If you pay close attention, you will note and see that the entertainment industry and its professionals rub shoulders, quite often, with the legal system. With music, it seems the industry “kicks it” with the criminal justice system, often. Money, power, sex, drugs, rock and roll. Hey, don’t look at me. It is what it is. My job is to fix it, as best as I can, if it knocks on my door.
So, the news of interest to me is that of Chris Brown who just completed his Domestic Violence (DV) classes. Brown got his certificate, is proud of it and tweeted about it.
DV cases are interesting. If you are prosecutor minded, you probably have the mentality that says “if you can’t do the time, don’t do the crime.” True for the most part. But, of course, as an attorney who has defended a fair amount of criminal clients, I respectfully disagree. There are two sides to every story and indeed facts that seem to hold well fall apart when you poke and shake them up a bit.
We all know some men do hit women and of course all agree it is unacceptable. But, what I have seen over time is some women do hit men too, only they seem to get away with it, often. What do I mean?
Common scenario today: girlfriend & boyfriend, husband and wife are at crossroads in their relationship. They argue a lot about the kids, job, ex’es etc. One day, wife/girlfriend becomes aggressive and begins hitting husband/boyfriend with anything and everything in sight. Boyfriend/husband tries to defend self. In the process, he injures wife/girlfriend. What happens? Neighbors, wife/girlfriend call the cops. Cops show up. What does girlfriend/wife say? “He hit me.” What do cops do? Who do they arrest? Overwhelmingly, the boyfriend/husband.
In Brown’s case, did he hit Rihanna? By his own admission, he says he did. So that is a moot issue. Was it out of self defense? Was he the initial aggressor? Those facts are murky and one we haven’t really heard Brown address. But, that point is also moot since he pled guilty to a Felony Assault charge.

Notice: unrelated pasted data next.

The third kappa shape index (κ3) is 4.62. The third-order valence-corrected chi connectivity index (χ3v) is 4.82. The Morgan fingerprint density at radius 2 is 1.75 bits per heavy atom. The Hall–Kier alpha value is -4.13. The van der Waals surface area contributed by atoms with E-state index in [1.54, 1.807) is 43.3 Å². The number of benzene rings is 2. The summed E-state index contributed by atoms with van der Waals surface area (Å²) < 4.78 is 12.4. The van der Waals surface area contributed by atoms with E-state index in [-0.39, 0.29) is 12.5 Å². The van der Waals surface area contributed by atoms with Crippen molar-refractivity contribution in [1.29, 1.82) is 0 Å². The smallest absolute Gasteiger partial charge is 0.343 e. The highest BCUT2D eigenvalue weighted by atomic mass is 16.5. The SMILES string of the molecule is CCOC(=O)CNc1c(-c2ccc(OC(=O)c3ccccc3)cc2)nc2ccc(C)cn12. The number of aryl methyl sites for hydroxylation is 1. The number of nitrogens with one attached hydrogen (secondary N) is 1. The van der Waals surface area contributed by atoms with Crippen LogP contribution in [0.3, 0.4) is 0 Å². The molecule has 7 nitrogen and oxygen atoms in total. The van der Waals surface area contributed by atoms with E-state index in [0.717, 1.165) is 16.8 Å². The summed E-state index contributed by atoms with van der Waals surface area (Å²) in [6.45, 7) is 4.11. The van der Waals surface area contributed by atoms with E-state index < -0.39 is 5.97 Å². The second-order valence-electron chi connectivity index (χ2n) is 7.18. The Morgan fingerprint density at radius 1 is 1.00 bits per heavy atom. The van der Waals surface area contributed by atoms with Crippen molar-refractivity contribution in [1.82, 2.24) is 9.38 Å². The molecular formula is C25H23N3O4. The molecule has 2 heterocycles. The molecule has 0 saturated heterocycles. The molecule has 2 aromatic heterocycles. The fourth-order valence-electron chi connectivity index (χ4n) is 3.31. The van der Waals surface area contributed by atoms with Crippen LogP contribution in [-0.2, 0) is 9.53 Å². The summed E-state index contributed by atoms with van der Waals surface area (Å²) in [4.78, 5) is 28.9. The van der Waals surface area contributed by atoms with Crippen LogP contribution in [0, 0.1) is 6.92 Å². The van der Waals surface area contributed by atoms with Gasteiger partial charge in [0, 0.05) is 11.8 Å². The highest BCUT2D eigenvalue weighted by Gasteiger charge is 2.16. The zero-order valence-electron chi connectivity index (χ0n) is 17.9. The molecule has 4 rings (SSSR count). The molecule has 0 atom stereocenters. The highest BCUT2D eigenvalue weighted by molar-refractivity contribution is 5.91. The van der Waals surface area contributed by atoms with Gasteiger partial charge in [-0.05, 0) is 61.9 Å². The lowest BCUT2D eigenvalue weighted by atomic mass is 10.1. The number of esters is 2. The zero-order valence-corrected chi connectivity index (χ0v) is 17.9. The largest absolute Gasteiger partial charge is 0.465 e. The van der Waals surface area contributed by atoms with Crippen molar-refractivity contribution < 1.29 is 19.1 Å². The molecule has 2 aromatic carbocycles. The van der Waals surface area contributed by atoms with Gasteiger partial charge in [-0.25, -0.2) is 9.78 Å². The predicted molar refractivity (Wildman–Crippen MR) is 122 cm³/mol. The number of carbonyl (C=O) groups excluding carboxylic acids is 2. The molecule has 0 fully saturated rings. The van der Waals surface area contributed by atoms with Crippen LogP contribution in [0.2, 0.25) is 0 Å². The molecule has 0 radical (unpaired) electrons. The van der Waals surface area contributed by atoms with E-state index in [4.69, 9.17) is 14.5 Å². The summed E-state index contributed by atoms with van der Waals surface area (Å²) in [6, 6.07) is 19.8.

For our purpose, if you are in a domestic violence situation and have been accused of committing a crime you did not do or acted in self defense, contact a criminal defense attorney ASAP. The cops are not your friends. Get a lawyer before you say anything. If you are in California, the typical statute that you would be charged under for DV is Penal Code Section 243(e)(1). Below is what the statute says that I have tried to parse out to show its broad application on who is included:
California Penal Code (243)(e) (1): When a battery is committed against a spouse, a person with whom the defendant is cohabiting, a person who is the parent of the defendant’s child, former spouse, fiancé,
OR a person with whom the defendant currently has,
OR has previously had, a dating
OR engagement relationship, the battery is punishable by a fine not exceeding two thousand dollars ($2,000),
OR by imprisonment in a county jail for a period of not more than one year,
OR by both that fine and imprisonment.”
There’s a lot more to this that is better discussed with you and your attorney.
Stay out of trouble!
Fashionentlaw™ is the brainchild of Uduak Oduok (Ms. Uduak), an ex-fashion model and industry veteran turned Fashion and Entertainment lawyer. The law blog discusses hot topics in pop culture arising primarily out of the fashion industry.
As a legal practitioner, Ms. Uduak has over two decades of experience counseling individuals and businesses within and outside the creative community. She has counseled designers, apparel manufacturers, models, photographers, retailers, graphic designers, musicians, public relations specialists, and athletes, among others, on diverse legal issues including business formation, licensing, trademark and copyright matters, contracts, intellectual property and contract disputes. She is also an Adjunct Professor.
To arrange a consultation to discuss your case, contact her today at 916-361-6506 or email (firstname.lastname@example.org).